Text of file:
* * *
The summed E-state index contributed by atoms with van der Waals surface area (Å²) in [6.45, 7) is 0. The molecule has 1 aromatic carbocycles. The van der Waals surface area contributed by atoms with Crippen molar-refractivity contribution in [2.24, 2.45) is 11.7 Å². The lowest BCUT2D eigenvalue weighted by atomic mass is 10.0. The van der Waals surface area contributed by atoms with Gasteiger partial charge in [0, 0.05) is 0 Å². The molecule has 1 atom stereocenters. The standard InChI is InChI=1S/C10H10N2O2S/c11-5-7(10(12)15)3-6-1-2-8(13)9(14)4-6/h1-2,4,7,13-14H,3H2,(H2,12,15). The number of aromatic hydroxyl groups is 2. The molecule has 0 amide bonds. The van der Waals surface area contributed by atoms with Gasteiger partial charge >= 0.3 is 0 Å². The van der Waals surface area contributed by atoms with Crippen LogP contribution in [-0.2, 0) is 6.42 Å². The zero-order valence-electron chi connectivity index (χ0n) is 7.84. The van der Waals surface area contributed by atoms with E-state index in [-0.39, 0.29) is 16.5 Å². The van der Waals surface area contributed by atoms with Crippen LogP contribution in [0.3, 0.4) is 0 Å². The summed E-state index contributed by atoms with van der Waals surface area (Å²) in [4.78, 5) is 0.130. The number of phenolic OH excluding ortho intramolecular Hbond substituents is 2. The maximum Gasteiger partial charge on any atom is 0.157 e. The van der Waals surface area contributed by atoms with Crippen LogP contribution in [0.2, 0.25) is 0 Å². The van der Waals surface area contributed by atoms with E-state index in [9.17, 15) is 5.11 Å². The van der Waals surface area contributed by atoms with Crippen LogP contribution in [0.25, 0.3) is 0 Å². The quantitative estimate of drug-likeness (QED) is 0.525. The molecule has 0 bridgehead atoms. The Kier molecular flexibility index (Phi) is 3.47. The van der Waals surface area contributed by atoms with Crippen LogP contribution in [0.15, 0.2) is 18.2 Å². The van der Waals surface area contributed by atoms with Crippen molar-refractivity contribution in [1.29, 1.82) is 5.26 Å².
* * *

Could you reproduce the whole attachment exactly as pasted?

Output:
The summed E-state index contributed by atoms with van der Waals surface area (Å²) in [6.45, 7) is 0. The molecule has 1 aromatic carbocycles. The van der Waals surface area contributed by atoms with Crippen molar-refractivity contribution in [2.24, 2.45) is 11.7 Å². The lowest BCUT2D eigenvalue weighted by atomic mass is 10.0. The van der Waals surface area contributed by atoms with Gasteiger partial charge in [0, 0.05) is 0 Å². The molecule has 1 atom stereocenters. The standard InChI is InChI=1S/C10H10N2O2S/c11-5-7(10(12)15)3-6-1-2-8(13)9(14)4-6/h1-2,4,7,13-14H,3H2,(H2,12,15). The number of aromatic hydroxyl groups is 2. The molecule has 0 amide bonds. The van der Waals surface area contributed by atoms with Gasteiger partial charge >= 0.3 is 0 Å². The van der Waals surface area contributed by atoms with Crippen LogP contribution in [-0.2, 0) is 6.42 Å². The zero-order valence-electron chi connectivity index (χ0n) is 7.84. The van der Waals surface area contributed by atoms with E-state index in [-0.39, 0.29) is 16.5 Å². The van der Waals surface area contributed by atoms with Crippen LogP contribution in [0.3, 0.4) is 0 Å². The summed E-state index contributed by atoms with van der Waals surface area (Å²) in [4.78, 5) is 0.130. The number of phenolic OH excluding ortho intramolecular Hbond substituents is 2. The maximum Gasteiger partial charge on any atom is 0.157 e. The van der Waals surface area contributed by atoms with Crippen LogP contribution in [0.2, 0.25) is 0 Å². The van der Waals surface area contributed by atoms with E-state index in [9.17, 15) is 5.11 Å². The van der Waals surface area contributed by atoms with Crippen LogP contribution in [0.25, 0.3) is 0 Å². The quantitative estimate of drug-likeness (QED) is 0.525. The molecule has 0 bridgehead atoms. The Kier molecular flexibility index (Phi) is 3.47. The van der Waals surface area contributed by atoms with Crippen LogP contribution in [0.15, 0.2) is 18.2 Å². The van der Waals surface area contributed by atoms with Crippen molar-refractivity contribution in [1.29, 1.82) is 5.26 Å².